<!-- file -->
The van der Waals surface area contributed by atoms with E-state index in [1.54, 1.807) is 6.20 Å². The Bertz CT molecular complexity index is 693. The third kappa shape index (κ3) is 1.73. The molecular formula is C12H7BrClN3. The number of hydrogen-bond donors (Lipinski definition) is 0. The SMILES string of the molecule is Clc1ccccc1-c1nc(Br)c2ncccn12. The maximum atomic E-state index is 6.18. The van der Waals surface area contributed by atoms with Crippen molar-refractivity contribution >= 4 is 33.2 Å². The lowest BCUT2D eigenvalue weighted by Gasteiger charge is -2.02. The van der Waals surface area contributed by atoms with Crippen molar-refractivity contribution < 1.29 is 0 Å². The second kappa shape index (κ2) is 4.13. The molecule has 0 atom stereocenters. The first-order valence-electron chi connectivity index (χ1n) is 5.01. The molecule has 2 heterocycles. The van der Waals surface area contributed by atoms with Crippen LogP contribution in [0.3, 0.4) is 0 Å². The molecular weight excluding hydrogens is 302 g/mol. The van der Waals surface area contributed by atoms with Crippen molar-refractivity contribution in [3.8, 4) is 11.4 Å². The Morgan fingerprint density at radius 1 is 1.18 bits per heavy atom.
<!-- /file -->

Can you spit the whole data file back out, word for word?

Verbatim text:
The van der Waals surface area contributed by atoms with E-state index in [1.54, 1.807) is 6.20 Å². The Bertz CT molecular complexity index is 693. The third kappa shape index (κ3) is 1.73. The molecular formula is C12H7BrClN3. The number of hydrogen-bond donors (Lipinski definition) is 0. The SMILES string of the molecule is Clc1ccccc1-c1nc(Br)c2ncccn12. The maximum atomic E-state index is 6.18. The van der Waals surface area contributed by atoms with Crippen molar-refractivity contribution >= 4 is 33.2 Å². The lowest BCUT2D eigenvalue weighted by Gasteiger charge is -2.02. The van der Waals surface area contributed by atoms with Crippen molar-refractivity contribution < 1.29 is 0 Å². The second kappa shape index (κ2) is 4.13. The molecule has 0 atom stereocenters. The first-order valence-electron chi connectivity index (χ1n) is 5.01. The molecule has 2 heterocycles. The van der Waals surface area contributed by atoms with Crippen LogP contribution in [0.3, 0.4) is 0 Å². The molecular weight excluding hydrogens is 302 g/mol. The van der Waals surface area contributed by atoms with Crippen molar-refractivity contribution in [3.8, 4) is 11.4 Å². The Morgan fingerprint density at radius 1 is 1.18 bits per heavy atom.